. 24/7 Space News .
European reusable launch systems for more sustainability in spaceflight
by Staff Writers
Braunschweig, Germany (SPX) Jun 19, 2019

File DLR illustration

The German Aerospace Center (Deutsches Zentrum fur Luft- und Raumfahrt; DLR) and five European companies have teamed up in the RETro Propulsion Assisted Landing Technologies (RETALT) project to jointly advance the research and development of key technologies for European vertical-landing launch vehicles.

The consortium will spend three years examining the aerodynamics, aerothermodynamics - that is, in-flight surface temperatures - flight dynamics during both the outward and return flight phases, and navigation and control, as well as structural components, materials and mechanisms.

"Reusable space transport systems equipped with retropropulsion are already being used in the United States. The images and videos from SpaceX were a global sensation. It might therefore be surprising to learn that the physical phenomena underlying the technologies are not yet fully understood, but it is true. As things stand, we are lacking high-quality, experimental data from wind tunnel tests and ground-based demonstrations," says Ali Gulhan, RETALT Project Coordinator and Head of the Supersonic and Hypersonic Technology Department at the DLR Institute of Aerodynamics and Flow Technology in Cologne.

"By combining these data with numerical simulations, we will acquire a better understanding of the physics and take a very big step towards reusable rockets in Europe. Only close and intense cooperation between the research community and the industrial sector can yield the expertise required for the fastest possible implementation of the necessary technologies," adds Gulhan.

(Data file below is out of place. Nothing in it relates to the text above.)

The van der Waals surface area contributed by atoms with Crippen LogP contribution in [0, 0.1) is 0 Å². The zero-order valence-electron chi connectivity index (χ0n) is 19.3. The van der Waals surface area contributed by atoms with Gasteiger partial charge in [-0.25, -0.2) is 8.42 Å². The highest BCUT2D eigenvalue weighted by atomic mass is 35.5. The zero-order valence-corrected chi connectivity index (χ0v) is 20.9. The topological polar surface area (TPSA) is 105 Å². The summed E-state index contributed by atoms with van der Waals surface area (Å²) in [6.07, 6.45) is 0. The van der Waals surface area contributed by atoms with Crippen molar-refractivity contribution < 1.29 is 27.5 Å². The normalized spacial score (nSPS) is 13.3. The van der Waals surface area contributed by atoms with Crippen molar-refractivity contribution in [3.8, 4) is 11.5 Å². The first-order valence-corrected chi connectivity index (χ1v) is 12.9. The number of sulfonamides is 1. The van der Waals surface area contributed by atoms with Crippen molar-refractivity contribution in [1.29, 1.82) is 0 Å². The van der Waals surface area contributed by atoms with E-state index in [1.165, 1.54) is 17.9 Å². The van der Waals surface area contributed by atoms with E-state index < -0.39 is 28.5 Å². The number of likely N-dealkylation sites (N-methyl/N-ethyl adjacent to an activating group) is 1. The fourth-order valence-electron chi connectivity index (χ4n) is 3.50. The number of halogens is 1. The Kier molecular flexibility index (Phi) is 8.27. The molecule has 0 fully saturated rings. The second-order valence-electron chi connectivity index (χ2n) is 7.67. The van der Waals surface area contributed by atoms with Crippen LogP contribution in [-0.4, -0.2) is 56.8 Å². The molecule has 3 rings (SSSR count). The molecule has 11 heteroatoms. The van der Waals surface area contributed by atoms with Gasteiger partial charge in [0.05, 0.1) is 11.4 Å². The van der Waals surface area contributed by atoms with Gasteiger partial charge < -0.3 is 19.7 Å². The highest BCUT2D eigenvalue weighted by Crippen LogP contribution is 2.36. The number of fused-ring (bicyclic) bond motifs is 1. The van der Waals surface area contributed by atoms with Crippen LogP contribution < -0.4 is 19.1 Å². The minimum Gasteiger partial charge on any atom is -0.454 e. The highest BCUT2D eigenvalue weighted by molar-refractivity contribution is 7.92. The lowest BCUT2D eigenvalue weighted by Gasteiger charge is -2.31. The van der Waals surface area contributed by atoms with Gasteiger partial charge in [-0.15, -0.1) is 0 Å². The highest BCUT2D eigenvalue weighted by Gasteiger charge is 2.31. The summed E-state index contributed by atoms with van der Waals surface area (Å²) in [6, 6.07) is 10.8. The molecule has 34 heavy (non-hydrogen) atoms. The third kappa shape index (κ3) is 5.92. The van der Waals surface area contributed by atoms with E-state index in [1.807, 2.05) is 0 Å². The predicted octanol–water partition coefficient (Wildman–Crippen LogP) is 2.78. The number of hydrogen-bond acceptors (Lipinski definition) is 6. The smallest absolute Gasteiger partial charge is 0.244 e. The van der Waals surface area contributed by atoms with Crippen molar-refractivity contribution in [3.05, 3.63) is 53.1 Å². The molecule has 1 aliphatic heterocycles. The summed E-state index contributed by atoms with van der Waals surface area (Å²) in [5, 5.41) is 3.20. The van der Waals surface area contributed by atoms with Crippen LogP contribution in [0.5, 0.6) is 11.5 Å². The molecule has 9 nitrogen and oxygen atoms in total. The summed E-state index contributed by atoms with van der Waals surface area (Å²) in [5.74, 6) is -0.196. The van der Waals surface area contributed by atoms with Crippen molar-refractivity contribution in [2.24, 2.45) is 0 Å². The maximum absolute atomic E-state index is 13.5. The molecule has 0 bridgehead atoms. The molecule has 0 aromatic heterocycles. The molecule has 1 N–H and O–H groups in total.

Two concepts for vertical take-off and landing launch vehicles will be examined during the project. The RETALT1 configuration has two stages - similar to the conventional Falcon 9 or Ariane 5 launchers.

The first stage of this launch vehicle is equipped with a landing capability. The second launcher (RETALT2 concept) has just one stage. It is designed for smaller payloads and will also use retropropulsion as well as a large aerodynamic surface on its underside to decelerate during its return flight.

The RETALT team is using reference configurations and smaller-scale models to analyse all aspects. Models at scales of between 1:30 and 1:100 are used for the aerodynamic tests in the DLR wind tunnels.

Configurations to analyse structural components like the landing legs are produced in scales of up to 1:3. The technologies will be tested in representative environments during the project. Prototypes can then be built on this basis to run tests in space.

About the project
RETALT is a European project that was awarded three million euro in funding by the European Commission within the framework of the EU funding programme Horizon 2020. The partner organisations are DLR, CFS Engineering (Switzerland), Elecnor Deimos (Spain), MT Aerospace (Germany), Almatech (Switzerland) and Amorim Cork Composites (Portugal).